New York City

In New York City’s Sara Delano Roosevelt Park, a carefully tended garden is host to a daily gathering of Chinese men with beautiful songbirds in fancy bamboo cages. This trio of garden, men and birds creates a sense of place and destination in a part of this park that seemed forgotten until only recently. The garden is the work of an energetic and diverse local community of Italian, Dominican and Chinese immigrants who helped build and maintain this unique meeting place.

Project Background

Sara Delano Roosevelt Park is a seven block long, one-half block wide, Depression-era park on New York City’s densely populated Lower East Side. While the northern and southern ends of the park have seen major renovations, one interior block remained neglected until two nearby residents mobilized neighborhood children and their families. The result was a careful restoration of the space into a garden for this multi-ethnic neighborhood.

At first, Federico Savini and Anna Magenta, whose apartment is adjacent to the park, simply worked to rid the area of garbage and get the city to enforce sanitation regulations. They were soon joined by neighbors and local children, mostly Dominican and some Chinese, who enjoyed the weekend events, and organized to reclaim their park. Confrontations between the residents and the park’s usual denizens — mostly drug dealers and users, according to Magenta — galvanized the neighborhood.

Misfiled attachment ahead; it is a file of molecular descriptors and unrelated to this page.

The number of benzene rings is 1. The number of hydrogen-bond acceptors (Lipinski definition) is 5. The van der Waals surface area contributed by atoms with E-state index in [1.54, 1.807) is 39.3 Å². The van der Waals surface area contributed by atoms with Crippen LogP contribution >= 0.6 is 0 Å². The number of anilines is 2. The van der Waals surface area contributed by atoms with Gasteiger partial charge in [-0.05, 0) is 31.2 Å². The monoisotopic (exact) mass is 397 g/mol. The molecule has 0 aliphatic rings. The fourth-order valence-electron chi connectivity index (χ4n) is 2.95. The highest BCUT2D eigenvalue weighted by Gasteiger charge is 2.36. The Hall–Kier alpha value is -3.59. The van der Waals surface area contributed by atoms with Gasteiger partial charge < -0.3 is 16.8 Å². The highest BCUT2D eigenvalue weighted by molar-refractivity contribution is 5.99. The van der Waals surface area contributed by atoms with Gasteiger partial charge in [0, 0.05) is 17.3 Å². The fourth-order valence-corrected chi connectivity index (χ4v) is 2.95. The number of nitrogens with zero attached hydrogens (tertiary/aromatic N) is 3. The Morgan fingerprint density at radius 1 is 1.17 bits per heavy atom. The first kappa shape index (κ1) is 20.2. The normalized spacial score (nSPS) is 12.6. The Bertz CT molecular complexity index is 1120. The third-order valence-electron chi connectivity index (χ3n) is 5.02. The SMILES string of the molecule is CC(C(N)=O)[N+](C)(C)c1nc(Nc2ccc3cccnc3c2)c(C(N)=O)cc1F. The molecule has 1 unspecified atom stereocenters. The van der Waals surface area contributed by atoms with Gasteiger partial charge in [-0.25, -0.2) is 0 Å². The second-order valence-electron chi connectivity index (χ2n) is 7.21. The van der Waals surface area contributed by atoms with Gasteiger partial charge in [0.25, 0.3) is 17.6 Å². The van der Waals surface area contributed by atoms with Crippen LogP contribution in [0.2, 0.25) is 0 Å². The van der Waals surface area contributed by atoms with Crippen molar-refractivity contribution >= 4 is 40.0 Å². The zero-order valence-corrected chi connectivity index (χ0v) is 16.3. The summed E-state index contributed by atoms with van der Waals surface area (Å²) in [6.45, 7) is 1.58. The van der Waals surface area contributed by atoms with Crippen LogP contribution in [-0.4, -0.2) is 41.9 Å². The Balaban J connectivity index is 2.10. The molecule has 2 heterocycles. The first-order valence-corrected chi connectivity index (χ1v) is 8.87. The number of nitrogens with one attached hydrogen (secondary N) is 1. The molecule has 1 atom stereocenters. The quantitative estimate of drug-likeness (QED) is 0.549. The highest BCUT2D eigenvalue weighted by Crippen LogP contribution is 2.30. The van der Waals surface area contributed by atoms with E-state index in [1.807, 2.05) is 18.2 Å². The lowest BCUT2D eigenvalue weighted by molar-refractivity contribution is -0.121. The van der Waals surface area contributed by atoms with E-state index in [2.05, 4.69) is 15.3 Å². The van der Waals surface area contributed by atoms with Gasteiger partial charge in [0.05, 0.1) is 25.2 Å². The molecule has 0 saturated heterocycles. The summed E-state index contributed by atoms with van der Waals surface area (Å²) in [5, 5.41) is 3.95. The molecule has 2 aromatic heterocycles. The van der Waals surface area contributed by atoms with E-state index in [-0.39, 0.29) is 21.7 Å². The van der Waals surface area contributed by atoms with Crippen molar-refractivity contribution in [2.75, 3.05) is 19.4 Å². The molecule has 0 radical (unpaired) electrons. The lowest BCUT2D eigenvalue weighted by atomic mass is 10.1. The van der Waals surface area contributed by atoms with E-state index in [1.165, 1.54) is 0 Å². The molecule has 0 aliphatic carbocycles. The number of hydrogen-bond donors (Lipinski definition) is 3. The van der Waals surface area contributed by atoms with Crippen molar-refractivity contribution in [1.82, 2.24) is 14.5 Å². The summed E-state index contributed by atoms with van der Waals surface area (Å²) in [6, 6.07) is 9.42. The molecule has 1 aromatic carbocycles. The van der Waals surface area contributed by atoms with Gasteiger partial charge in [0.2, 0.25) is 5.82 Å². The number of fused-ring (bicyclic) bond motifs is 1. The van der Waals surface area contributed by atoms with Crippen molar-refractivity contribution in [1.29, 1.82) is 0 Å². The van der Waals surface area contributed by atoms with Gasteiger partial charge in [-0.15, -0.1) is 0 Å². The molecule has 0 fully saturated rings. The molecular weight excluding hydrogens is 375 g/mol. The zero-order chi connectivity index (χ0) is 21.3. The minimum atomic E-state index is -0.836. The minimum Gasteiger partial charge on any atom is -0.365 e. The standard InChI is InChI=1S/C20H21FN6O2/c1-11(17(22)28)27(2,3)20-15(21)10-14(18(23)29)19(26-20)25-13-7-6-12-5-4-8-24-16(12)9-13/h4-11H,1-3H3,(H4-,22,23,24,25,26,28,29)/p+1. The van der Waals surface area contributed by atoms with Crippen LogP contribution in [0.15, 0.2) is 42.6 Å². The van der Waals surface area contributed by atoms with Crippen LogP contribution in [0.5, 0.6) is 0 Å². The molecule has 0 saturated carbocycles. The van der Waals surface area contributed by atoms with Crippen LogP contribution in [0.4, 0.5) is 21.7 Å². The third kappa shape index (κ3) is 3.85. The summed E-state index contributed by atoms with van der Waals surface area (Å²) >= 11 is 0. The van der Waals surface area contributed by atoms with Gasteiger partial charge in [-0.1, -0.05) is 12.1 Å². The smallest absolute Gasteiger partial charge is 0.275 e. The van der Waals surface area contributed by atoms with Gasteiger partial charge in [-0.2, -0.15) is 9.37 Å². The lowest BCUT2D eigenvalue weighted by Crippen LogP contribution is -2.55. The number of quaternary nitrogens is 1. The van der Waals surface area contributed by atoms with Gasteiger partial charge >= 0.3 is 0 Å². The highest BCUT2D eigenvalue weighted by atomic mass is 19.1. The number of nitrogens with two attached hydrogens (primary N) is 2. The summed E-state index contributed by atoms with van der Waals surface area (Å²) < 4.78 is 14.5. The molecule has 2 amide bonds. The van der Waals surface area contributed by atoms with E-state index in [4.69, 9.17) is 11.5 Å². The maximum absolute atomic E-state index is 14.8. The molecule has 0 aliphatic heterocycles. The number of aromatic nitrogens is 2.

In 1994, the non-profit Forsyth Street Garden Conservancy was founded, and landscaping work on the park’s border gardens began. They planted with care — for example putting in forsythia — which they thought was appropriate given that the park borders on Forsyth Street. When they planted small evergreen trees, which symbolize good luck to the Chinese, the conservancy was approached by a member of the Chinese community who asked if they would build a garden there for a population rarely catered to in New York Parks: older Chinese men, a small group of whom had been bringing their songbirds, a special kind of Chinese thrush known as hua mei birds, into a central area of the park every morning to sing.

In the spring of 1995, the conservancy built the bird garden with help from neighborhood children. The garden is a semicircular area of approximately 2000 square feet, dense with stone paths, boulders, lush perennials, and small native and Asiatic shrubs, particularly berry-producing plants that attract wild birds. Posts made from 1/2″ plumbing pipes and planted with climbing vines were sunk into the ground to accommodate more bird cages. A paved area in front of the garden is used by a group that meets in the mornings for tai chi.

Funding

According to Lenny Librizzi, a Forsyth Street Garden Conservancy board member, there is no direct and constant source of funds for the garden. The bird garden was built mainly with a $1,750 grant from the Trust for Public Land. An irrigation system was installed with help from the Council on the Environment, which has donated considerable support along the way. Other groups who have given money and tools include: Operation Green Thumb, The Citizen’s Committee, and the City Parks Foundation.